New Jersey has now joined 11 other states, the District of Columbia, Guam, and the Northern Mariana Islands in spurning the federal prohibition on marijuana, as voters in the Garden State overwhelmingly supported a ballot measure to legalize recreational cannabis.
“Garden State voters spoke resoundingly. They are demanding their lawmakers end the failed policy of marijuana criminalization, and instead pursue a more sensible path of regulation and legalization,” Erik Altieri, the executive director of advocacy group NORML, said.
Jersey’s neighbors are surely taking note. New York Gov. Andrew Cuomo (D) promised to legalize cannabis for recreational use in 2020, but he allowed political infighting over what to do with tax revenue from marijuana sales to derail the effort. Though he’s already promised to redouble his failed effort in the new year. And now he’s got more reason too.
New York is neighbored by Vermont, Massachusetts, and even Canada – all of which have legalized marijuana for recreational use. And Pennsylvania Gov. Tom Wolf (D) has vowed to redouble his efforts to legalize cannabis in the months ahead as well. And then there’s Jersey.
With New Jersey voters deciding to legalize recreational marijuana for adults, many advocates say it only pressures politicians in New York – which, with close to 20 million residents, is the most populous state in the Northeast – to get over their political squabbles and act sooner than later; otherwise they risk missing the boat.
And the ship is already sailing, as Cuomo knows, because it’s not just a ‘stoner thing’ anymore. It’s a criminal justice and prison reform issue, and that’s why advocates are cheering after Jersey voters went around their state legislature and the federal government to legalize a substance that’s brought pain, heartbreak and poverty across the nation, especially to many in the Garden State.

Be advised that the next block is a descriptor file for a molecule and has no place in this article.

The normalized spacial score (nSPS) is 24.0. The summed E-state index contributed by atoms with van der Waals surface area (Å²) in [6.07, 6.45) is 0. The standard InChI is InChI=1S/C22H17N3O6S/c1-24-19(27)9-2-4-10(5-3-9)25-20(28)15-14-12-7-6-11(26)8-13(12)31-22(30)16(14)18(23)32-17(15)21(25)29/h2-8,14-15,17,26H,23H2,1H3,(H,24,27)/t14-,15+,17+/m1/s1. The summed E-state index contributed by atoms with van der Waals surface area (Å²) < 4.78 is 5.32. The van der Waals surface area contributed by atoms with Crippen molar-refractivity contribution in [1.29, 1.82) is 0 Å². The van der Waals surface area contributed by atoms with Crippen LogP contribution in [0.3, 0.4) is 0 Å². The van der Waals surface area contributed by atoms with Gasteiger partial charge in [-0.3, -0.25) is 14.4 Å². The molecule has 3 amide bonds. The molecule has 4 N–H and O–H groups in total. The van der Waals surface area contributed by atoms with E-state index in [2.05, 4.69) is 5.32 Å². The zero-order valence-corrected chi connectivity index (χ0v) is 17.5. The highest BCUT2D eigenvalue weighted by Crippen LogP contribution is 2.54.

“Law enforcement in New Jersey arrests more citizens each year for minor marijuana violations than almost any other state in the nation,” Altieri of NORML said. “By moving to end this fiscally wasteful and morally repugnant policy, state officials will now be able to prioritize law enforcement resources toward combating more serious criminal activities, better respect the personal freedom and civil liberties of their citizens, end the racist application of marijuana prohibition laws against communities of color, and direct new tax revenues toward important social programs such as education and infrastructure development.”
With about 57 percent of the votes counted, outlets like The New York Times and MSNBC called it for cannabis. And initial results show overwhelming support, with 67.2 percent of voters having come out in favor of regulating marijuana like alcohol. Only 32.8 percent of voters opposed it.